In a post I wrote yesterday critical of Andrew Sullivan’s Newsweek article “Christianity in Crisis,” I noted that works of power were and are necessary for the transmission of the Gospels’ practical messages. Sullivan responds:
Well: duh. I did not write that Christians live in an unfallen world in which power doesn’t exist. Of course we don’t. We are constantly exercizing power in different ways, and the Gospels are, of course, a product of the struggle for power between various sets of Jesus’ followers. But that was Jefferson’s point! His project was to try to extract from the New Testament those words of Jesus that he believed were the least infected by this. And my modest proposal is to return to that spirit in seeking a faith as far removed from power, violence and coercion as humanly possible.
Depending on what we mean by “power,” I seek a similar faith myself, but a lot rests on what kind of power we’re talking about. Contra Sullivan, I don’t read the crucifixion as symbolic of “a total renunciation of worldly power,” because a degree of worldly power–religious, if not state–is needed to sustain the crucifixion’s symbolism. Yes, Jesus refused earthly power and said his kingdom was not of this world. Good thing too, because I’m as opposed as Sullivan to the marriage of church and state.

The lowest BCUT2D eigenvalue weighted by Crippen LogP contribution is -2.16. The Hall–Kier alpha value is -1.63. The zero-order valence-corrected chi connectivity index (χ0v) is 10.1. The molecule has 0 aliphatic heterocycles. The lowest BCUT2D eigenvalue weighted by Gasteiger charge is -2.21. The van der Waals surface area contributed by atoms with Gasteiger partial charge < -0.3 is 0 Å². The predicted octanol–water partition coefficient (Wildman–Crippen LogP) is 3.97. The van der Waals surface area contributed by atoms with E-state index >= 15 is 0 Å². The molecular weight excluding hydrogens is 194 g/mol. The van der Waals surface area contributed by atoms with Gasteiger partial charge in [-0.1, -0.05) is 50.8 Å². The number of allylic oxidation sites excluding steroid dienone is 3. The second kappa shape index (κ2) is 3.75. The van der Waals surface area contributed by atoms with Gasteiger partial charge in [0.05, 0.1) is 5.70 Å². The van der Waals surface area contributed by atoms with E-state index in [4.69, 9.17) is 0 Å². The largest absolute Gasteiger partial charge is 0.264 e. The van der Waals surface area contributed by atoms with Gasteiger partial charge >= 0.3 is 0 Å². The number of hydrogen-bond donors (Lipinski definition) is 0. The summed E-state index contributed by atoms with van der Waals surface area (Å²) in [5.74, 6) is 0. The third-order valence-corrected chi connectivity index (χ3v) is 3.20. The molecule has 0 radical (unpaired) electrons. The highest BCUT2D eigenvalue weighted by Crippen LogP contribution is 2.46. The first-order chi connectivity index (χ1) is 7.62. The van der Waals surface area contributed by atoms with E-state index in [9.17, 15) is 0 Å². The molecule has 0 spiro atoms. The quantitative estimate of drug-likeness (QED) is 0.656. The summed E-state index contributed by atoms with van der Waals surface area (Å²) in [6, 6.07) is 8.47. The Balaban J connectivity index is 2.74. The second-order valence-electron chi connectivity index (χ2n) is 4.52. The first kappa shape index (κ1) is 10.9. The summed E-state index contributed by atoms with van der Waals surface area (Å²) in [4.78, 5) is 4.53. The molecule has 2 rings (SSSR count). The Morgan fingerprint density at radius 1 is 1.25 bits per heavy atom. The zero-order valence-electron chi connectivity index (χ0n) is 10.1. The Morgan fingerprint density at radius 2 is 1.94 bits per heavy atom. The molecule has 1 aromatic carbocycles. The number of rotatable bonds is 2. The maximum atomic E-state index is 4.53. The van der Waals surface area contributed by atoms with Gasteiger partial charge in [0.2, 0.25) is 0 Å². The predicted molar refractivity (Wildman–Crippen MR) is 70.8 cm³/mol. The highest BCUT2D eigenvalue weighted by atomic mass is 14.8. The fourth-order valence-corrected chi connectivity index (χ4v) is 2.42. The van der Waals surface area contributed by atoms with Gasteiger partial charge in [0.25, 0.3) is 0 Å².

However, even if we follow in the footsteps of Jefferson and remove from the bible any mention of Jesus formally instituting a church and arrive at only the practical doctrines of Jesus himself, we still find a person implicitly calling for the exercise of worldly power: the power to speak, to record, to translate, and–where power really comes into play–to interpret.
Power is a dangerous thing, of course, and religious power is no exception. I can understand the desire to seek a faith as far removed from power as humanly possible, though I gather Sullivan and I disagree on how far removed faith and worldly power should be. Historically Christians have been horrible at exercising power, religious or otherwise. Distance would seem to be called for, but as religion presupposes a degree of worldly power, I propose that Christians out to learn how to wield power wisely, responsibly and virtuously, rather than renounce power in an effort to embody some sense of “sheer Christianity.”